Min-Max Latency Walks: Approximation Algorithms for Monitoring Vertex-Weighted Graphs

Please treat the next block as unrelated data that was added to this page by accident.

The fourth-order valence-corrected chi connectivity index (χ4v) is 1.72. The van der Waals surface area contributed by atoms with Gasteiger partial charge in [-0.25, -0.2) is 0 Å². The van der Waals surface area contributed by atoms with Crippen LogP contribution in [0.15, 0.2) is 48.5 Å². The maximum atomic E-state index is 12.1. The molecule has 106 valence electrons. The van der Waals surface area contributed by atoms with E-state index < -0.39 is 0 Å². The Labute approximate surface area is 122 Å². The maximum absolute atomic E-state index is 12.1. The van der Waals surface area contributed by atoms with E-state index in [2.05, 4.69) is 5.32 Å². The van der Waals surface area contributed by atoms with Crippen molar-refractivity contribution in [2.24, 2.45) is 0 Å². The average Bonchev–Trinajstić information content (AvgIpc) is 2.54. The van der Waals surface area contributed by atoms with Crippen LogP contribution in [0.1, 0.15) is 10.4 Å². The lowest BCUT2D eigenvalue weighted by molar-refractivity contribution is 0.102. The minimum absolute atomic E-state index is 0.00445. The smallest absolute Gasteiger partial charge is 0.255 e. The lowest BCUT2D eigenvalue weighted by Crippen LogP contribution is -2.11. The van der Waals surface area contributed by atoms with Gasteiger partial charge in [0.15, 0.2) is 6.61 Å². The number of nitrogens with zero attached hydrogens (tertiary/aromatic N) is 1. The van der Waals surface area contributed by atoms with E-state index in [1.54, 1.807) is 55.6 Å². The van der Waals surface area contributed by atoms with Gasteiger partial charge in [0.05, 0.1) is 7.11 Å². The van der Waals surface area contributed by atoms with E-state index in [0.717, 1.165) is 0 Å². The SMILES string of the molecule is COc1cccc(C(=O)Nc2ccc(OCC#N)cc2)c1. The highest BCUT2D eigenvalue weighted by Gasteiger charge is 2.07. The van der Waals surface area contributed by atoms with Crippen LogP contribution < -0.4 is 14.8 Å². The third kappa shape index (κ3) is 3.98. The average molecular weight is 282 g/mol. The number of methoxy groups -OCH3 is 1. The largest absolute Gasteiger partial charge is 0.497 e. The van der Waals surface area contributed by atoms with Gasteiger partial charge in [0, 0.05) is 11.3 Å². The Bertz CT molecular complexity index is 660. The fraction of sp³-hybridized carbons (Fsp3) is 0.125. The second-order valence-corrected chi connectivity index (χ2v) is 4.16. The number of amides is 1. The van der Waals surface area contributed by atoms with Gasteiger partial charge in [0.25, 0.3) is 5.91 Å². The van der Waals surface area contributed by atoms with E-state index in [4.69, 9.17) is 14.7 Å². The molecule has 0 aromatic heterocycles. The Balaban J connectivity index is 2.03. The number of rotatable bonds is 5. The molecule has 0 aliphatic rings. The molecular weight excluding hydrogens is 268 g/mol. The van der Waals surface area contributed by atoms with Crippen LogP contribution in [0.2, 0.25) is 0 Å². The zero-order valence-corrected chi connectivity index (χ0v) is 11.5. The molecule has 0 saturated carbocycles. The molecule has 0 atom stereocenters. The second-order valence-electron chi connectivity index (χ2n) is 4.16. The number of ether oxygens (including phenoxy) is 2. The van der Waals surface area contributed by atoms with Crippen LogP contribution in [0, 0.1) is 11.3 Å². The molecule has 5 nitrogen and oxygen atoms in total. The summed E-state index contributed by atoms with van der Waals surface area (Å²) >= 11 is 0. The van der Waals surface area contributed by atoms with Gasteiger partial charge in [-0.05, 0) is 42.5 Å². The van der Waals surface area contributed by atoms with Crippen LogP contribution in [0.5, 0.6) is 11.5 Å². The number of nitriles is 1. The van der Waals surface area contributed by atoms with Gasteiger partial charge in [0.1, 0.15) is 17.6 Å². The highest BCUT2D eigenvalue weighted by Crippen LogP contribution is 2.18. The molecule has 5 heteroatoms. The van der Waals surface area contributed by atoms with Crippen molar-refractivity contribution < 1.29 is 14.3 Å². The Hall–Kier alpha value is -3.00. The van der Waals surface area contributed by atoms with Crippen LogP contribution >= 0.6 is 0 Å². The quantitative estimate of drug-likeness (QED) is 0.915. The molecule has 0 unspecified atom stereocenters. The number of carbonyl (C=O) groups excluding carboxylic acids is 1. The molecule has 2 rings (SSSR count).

In this paper, we consider the problem of planning a path for a robot to monitor a known set of features of interest in an environment.We represent the environment as a vertex- and edge-weighted graph, where vertices represent features or regions of interest. The edge weights give travel times between regions, and the vertex weights give the importance of each region. If the robot repeatedly performs a closed walk on the graph, then we can define the latency of a vertex to be the maximum time between visits to that vertex, weighted by the importance (vertex weight) of that vertex. Our goal in this paper is to find the closed walk that minimizes the maximum weighted latency of any vertex. We show that there does not always exist an optimal walk of polynomial size. We then prove that for any graph there exist a constant approximation walk of size O(n 2), where n is the number of vertices. We provide two approximation algorithms; an O(log n)-approximation and an O(log ρ)-approximation, where ρ is the ratio between the maximum and minimum vertex weight. We provide simulation results which demonstrate that our algorithms can be applied to problems consisting of thousands of vertices.
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